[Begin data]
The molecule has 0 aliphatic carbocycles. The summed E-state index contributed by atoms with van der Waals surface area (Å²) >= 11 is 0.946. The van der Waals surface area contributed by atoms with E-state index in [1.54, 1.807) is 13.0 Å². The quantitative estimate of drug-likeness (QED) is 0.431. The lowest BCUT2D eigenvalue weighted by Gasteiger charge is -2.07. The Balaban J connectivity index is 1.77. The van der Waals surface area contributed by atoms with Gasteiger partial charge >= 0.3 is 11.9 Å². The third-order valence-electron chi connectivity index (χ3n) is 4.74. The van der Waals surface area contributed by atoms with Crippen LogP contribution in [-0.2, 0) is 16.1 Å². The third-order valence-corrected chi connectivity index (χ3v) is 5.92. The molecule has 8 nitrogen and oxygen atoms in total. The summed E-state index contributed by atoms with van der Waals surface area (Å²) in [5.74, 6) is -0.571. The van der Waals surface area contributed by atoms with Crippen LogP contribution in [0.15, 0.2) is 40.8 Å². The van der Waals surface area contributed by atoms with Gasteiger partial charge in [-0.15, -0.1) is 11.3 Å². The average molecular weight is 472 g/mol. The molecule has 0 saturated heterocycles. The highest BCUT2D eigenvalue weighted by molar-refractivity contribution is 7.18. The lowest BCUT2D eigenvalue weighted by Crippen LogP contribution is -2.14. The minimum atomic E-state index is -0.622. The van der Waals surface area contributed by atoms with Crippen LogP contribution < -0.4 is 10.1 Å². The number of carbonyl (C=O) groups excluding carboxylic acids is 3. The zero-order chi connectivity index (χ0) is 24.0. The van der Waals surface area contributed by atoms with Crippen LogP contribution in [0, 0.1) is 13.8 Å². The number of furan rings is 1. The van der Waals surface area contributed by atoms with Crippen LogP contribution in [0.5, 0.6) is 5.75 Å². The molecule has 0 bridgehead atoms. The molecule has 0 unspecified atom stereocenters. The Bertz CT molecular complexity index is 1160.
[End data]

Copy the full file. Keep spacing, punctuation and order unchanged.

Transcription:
The molecule has 0 aliphatic carbocycles. The summed E-state index contributed by atoms with van der Waals surface area (Å²) >= 11 is 0.946. The van der Waals surface area contributed by atoms with E-state index in [1.54, 1.807) is 13.0 Å². The quantitative estimate of drug-likeness (QED) is 0.431. The lowest BCUT2D eigenvalue weighted by Gasteiger charge is -2.07. The Balaban J connectivity index is 1.77. The van der Waals surface area contributed by atoms with Gasteiger partial charge >= 0.3 is 11.9 Å². The third-order valence-electron chi connectivity index (χ3n) is 4.74. The van der Waals surface area contributed by atoms with Crippen LogP contribution in [-0.2, 0) is 16.1 Å². The third-order valence-corrected chi connectivity index (χ3v) is 5.92. The molecule has 8 nitrogen and oxygen atoms in total. The summed E-state index contributed by atoms with van der Waals surface area (Å²) in [5.74, 6) is -0.571. The van der Waals surface area contributed by atoms with Crippen LogP contribution in [0.15, 0.2) is 40.8 Å². The van der Waals surface area contributed by atoms with Gasteiger partial charge in [-0.15, -0.1) is 11.3 Å². The average molecular weight is 472 g/mol. The molecule has 0 saturated heterocycles. The highest BCUT2D eigenvalue weighted by molar-refractivity contribution is 7.18. The lowest BCUT2D eigenvalue weighted by Crippen LogP contribution is -2.14. The minimum atomic E-state index is -0.622. The van der Waals surface area contributed by atoms with Crippen LogP contribution < -0.4 is 10.1 Å². The number of carbonyl (C=O) groups excluding carboxylic acids is 3. The zero-order chi connectivity index (χ0) is 24.0. The van der Waals surface area contributed by atoms with Crippen LogP contribution in [0, 0.1) is 13.8 Å². The number of furan rings is 1. The van der Waals surface area contributed by atoms with Crippen LogP contribution in [0.5, 0.6) is 5.75 Å². The molecule has 0 bridgehead atoms. The molecule has 0 unspecified atom stereocenters. The Bertz CT molecular complexity index is 1160.